Side Events
Disciplinary Sessions
Inter- and Transdisciplinary Sessions

Session programme


SSS – Soil System Sciences

Programme group chairs: Rafael Angulo-Jaramillo, Jacqueline Hannam, Nadezda Vasilyeva, Jose Alfonso Gomez, Paolo Tarolli, Claudio Zaccone, Claudio Zaccone, Encarnación Taguas, Daniela Sauer, Elena Korobova, Sebastian Doetterl, Raúl Zornoza, David C. Finger

SSS8 – Soil Pollution and Reclamation


Mining and industrial activities, particularly in the past, have left waste deposit sites and contaminated former fertile soils in many countries. Due to future shortage of arable areas as well as raw materials, the recovery of raw materials as well as remediation for future agricultural utilization, and prevention of hazardous leachings to the groundwater continues to be a goal of current and future research. Bioremediation and biomining techniques are considered as cost-effective and environmentally friendly, “green” technologies for the in situ restoration of the health and productive capacity of soils, mitigating environmental impacts of impaired soils, and last but not least, the gain of raw materials (e.g. by phytoextraction). However, optimization of these technologies requires a sound understanding of related biogeochemical processes and the consequences of site management.
This session aims to bring together contributions of all aspects of biomining and bioremediation research including the effects of rhizosphere processes, soil management and microbial leaching.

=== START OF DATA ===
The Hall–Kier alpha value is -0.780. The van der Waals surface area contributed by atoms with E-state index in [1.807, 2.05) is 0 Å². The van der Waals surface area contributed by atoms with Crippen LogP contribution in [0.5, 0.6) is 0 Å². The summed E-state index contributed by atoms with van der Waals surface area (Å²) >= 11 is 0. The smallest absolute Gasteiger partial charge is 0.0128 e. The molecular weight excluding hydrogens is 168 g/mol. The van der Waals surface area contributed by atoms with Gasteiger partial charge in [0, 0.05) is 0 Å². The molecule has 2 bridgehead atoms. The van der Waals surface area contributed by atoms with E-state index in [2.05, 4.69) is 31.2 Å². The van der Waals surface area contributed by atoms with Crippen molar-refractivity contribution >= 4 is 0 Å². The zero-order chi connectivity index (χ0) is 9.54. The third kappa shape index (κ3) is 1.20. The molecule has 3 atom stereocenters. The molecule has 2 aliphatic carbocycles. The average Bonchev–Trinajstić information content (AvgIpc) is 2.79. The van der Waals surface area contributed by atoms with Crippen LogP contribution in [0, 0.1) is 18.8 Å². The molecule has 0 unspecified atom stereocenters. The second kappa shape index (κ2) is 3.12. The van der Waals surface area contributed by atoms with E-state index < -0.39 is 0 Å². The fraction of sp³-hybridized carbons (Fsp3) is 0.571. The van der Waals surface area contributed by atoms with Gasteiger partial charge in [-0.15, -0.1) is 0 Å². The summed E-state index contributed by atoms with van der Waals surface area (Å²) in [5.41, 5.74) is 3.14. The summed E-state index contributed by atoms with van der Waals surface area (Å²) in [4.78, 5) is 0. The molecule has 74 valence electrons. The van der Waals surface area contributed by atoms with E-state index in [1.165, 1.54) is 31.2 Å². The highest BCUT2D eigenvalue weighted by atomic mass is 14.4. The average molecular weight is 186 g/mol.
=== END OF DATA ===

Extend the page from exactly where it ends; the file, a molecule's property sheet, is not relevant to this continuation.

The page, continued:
This includes, among others:

-advances in the understanding of functions of plant-soil-microbe interactions in the rhizosphere

-factors influencing the mobility and leaching of target elements or soil contaminants

-distribution of target elements inside the organisms

-final recovery of metals from accumulator plants or leachates

We welcome presentations of laboratory and field research results as well as theoretical studies. We intend to bring together scientists from multiple disciplines. Young researchers are especially encouraged to submit their contributions.

Co-organized as BG2.57
Convener: Oliver Wiche | Co-conveners: Fabian Giebner, Christin Moschner, Balázs Székely
| Tue, 09 Apr, 16:15–18:00
PICO spot 3

Pre-anthropogenic evolution of biosphere based on mechanisms of struggle for life created dynamic stability of the Earth ecosystems comprised of species with maximum matching to all the biogeochemical niches. Intellect specific of only one species changed biosphere to support civilizations but at the same time interfered natural processes and transformed the state of the organized natural biogeochemical cycles. As a result, soil as the main basis of nutrients and biomass production is subjected to physical and chemical degradation and needs reclamation. To survive and develop as a species, Man should escape short-term decisions and use his knowledge and scientifically based approaches to find the ways for stable existence in changeable noosphere.
The main idea of the present session is to discuss the problem of optimization of eco-geochemical state of anthropized soil to improve the quality of agricultural and forestry production and, finally, human health in conditions of inevitable man-made contamination.
We invite specialists in soil science and all stakeholders to:
1) present their ideas and experience in assessment of the ecological and health risk due to soil contamination in their regions, countries and localities;
2) discuss how we should evaluate soil contamination in conditions of: a) natural nutrients deficiency; b) soil over-fertilization; soil pollution;